Tuesday, January 11, 2011

Pali Notches

From Hawaiian BU

Aloha to all of you out there! 2-Bu Paina wishes all of you a happy and safe 2011. It's been a crazy couple of months for both of us, but it seems that Chinese Bu has really taken the hiking thing to the next level. He has done some pretty amazing trails over the past couple of months, with what I consider to be some very unreal hiking people. Although I have yet to meet most of them, I am a fan of the love they have put into hitting the trails of Oahu and documenting their adventures for the rest of us to enjoy. These people he's hiked with have taken the torch from legends like Stuart Ball, Dayle Turner, Waianae Steve, Wing Ng, Pat Rorie, and Jay Feldman, and bring new knowledge about these precious trails for the rest of us to learn from. I may have missed a few on my roll call here, but those are the people who's work I've read either in books or online, and I know I'm thankful that they took the time to make that available to the hike-loving public. Hopefully one day, this new generation of "blogging" hikers will be given their proper love and respect.

We decided to start off the year with a relatively short, but very inspiring hike, up to the Pali Notches. There are several literary sources that talk about these unusual holes in the mountain, but we do know that it was used by Kalanikupule, the Oahu Moi, to mount ship cannons in defense of Nuuanu Valley from Kamehameha's forces. Both the Notches and the Pali Puka (on the opposite side of the Pali Lookout) provide unparalleled views of the Nuuanu Valley and the Windward coast from Chinaman's Hat to Waimanalo. We were blessed with an absolute clear Sunday, as we prepared in the Pali Lookout Parking Lot for the hike.

If you decide to do this hike, bring $3, because they charge now to park there. It seemed that the Filipino uncle that was working there had his "A" game, marking down each car's license as they came and went . We both paid without argument, took our receipts, and headed for the beginning of the trail. As you walk toward the Lookout, look to your right, and you will see an obvious path that leads up.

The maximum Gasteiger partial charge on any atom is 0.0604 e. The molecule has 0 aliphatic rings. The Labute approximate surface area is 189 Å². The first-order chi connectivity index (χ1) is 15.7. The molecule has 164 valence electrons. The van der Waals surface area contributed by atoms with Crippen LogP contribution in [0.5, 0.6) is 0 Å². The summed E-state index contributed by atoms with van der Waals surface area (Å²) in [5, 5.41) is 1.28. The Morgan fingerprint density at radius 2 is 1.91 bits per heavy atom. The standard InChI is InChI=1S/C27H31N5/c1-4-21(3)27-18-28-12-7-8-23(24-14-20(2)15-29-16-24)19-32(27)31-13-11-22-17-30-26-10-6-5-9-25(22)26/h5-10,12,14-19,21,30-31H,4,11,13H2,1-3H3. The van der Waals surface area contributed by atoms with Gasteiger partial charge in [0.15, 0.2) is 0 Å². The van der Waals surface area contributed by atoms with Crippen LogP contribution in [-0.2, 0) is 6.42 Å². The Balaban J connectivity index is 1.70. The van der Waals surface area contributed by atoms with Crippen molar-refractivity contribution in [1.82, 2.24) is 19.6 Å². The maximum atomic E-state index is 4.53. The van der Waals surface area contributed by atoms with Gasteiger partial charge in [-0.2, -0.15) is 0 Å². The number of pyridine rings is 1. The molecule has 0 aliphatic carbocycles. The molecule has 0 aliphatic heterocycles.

Although the distance to the notches is relatively short, be prepared to climb up some challenging Rock faces on the way there. In fact I have a recommendation- If you can get to the notches, maybe then you can consider doing one of the very difficult rock climb hikes like Bear Claw, Piliwale, or Kawiwi like Chinese Bu and some other steel-faced hikers just did. (Go check out Kaleo's blog for info on that one. I think it's kinda nuts!)

One of things we talked about going up this trail was how in the world did Kalanikupule get those blasted cannons up there! We figured that there must have been a whole army of guys at the top that somehow pulled it up there, but it's an amazing accomplishment, no matter how they did it. After dealing with the climb and the serious drop to your left, we got to the top of the first Notch, and the view was majestic! From that point, you can see the whole valley, making it an ideal choice for the cannons.

We decided not to venture any further, but we looked ahead at the ridgeline leading up to Konahuanui. Chinese Bu busted out his Binos, and what we saw, well lets just say if you told me I had to get to Konahuanui, and the way from Pauoa Flats and the way from Olympus was blown to bits, I would choose Piliwale. And I seen all your guys Piliwale videos (that's crazy what you guys have done!) But this way to Konahuanui? INSANE!!!!!!!

I've heard the story that Mr. Pete Clines has done it. (Some of the stuff that I've read and heard he's accomplished should not even be published!) I read that blog from Martyna and Allegra and how high they got on their second try. But peeps, I pray for anyone trying to attempt that thing without ropes or some type of support. There are safer ways than that to get to the Koolau's highest peak. But I guess some people want the challenge. And I'll be here to support and root for your success.

For all of you that want a challenge that can be accomplished in a short amount of time with a great reward at the end, hiking to the Pali Notches is a great choice. Hey, I just reread an old article online from Wing Ng- in it he claims that he may have discovered a 5th path up to Konahuanui. Need to do more research on that!!

oh BTW, Chinese Bu is talking about hiking a place I've always wanted to explore, but I was told by several people I trust that the path was overgrown and hard to discern. Looking forward to exploring it!